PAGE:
Berwyn: Global warming: Rhetoric or reality
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It never ceases to amaze how the simple mention of global warming in a news story sets off a tsunami of rhetoric. It generally comes from a very vocal minority that would go to its grave swearing that the sum total of climate science is a liberal plot to enrich Al Gore. Alternately, we are told the Martian ice caps are melting, proof that solar radiation and sunspot cycles – and not greenhouse gases – are the cause of planetary warmups.
The arguments are stunningly simple. Intuitively, they even make sense. It’s more convenient to point the finger at external causes than to be accountable for our own actions. It’s understandable, too, that existential fear drives denial like nothing else. We don’t want it to be true – how horrifying it would be if we’ve really screwed up the planet to the point that imperils our kids and grandkids.
That same concern may also be driving the most urgent warnings to do something – anything, even at a high social and economic cost – to try and prevent the worst. How will future generations think of us if they knew we had a chance to act but didn’t, out of pure selfishness?
The global warming skeptics may turn out to be right. Nothing could make me happier, because even short of the worst-case scenario, the outlook for a globally warmer world is grim and nearly all the signs are pointing in that direction.
But who knows for sure? Maybe this cosmic gravitational dance that keeps the Earth on the cusp of a delicate balance between burning and freezing is subject to forces greater than we understand. A slight wobble in this planet’s orbit, or a sudden tug from some unknown black hole, internal processes in the sun that have never been observed … any of these things have the potential to affect Earth’s temperature.
Still, there are incontrovertible facts. We can measure the amount of heat-trapping greenhouse gases. And we do know exactly what they do. It’s simple physics. If you put “X” amount of these gases into the air, the temperature will warm by “Y.” It’s like putting a lid on a boiling pot of water, or like the heat that builds up inside your car when your park it in the sun with the windows closed. It’s clear that global temperatures have increased in recent decades, right in line with what the physics predict.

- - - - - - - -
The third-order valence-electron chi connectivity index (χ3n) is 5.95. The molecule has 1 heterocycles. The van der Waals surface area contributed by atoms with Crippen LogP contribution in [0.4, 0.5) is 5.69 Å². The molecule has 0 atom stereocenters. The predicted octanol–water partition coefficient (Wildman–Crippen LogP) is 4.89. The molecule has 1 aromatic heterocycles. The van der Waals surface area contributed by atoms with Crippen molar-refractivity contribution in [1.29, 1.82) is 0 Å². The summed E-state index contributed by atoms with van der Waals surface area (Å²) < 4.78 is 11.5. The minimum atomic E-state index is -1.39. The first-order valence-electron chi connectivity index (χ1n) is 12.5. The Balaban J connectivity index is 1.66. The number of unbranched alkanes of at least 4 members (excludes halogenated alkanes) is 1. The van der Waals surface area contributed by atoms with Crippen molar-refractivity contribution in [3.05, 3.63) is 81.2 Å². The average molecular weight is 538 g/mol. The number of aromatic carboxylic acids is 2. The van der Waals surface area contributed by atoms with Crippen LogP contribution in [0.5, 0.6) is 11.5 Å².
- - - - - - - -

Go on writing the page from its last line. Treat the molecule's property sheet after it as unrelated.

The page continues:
This is where the arguments from global warming skeptics turn disingenuous. Often, in reaction to a news story on local or global temperature trends, the same few people (I count less than a handful) will react by pointing out that Summit County had a snowy winter, or that cool, rainy weather in June is a clear sign that global warming is a hoax. There’s a huge difference between weather in Summit County and global climate, but there are a few people who apparently can’t make that distinction.
Recently, the skeptics have even taken the offensive, citing short-term numbers to show there’s a cooling trend. This may work from a rhetorical standpoint if you’re trying to undercut the other side’s argument, but it’s clearly just massaging the numbers.
This is the point where I start to feel what it might have been like for Copernicus back in the 1500s when he started telling people the Earth was round. The concept didn’t fit into the existing belief system, so round-Earth proponents were ostracized and tortured by church inquisitors. Interesting how that strain of fundamental conservatism is still part of what drives the argument of global-warming skeptics today.
It would be one thing if scientists in general were prone to exaggeration and to rash predictions, if they really did stand to make a lot of money from advancing global-warming science. But it’s safe to say that, in general, researchers are extremely cautious about drawing conclusions from their work, and insist on having quantifiable data before pronouncing findings.
The so-called science touted by skeptics, on the other hand, can nearly always be traced back to funding from the very industries that have the most to lose if society takes the big steps needed to cut greenhouse gas emissions.
Who are you going to believe?
There is some room for debate on this topic, but let’s make sure it’s rooted in science, and not based on denial and fear. Let’s put all the cards on the table face-up, and leave the jokers out of the deck.
Bob Berwyn has been reporting from Summit County since 1996.
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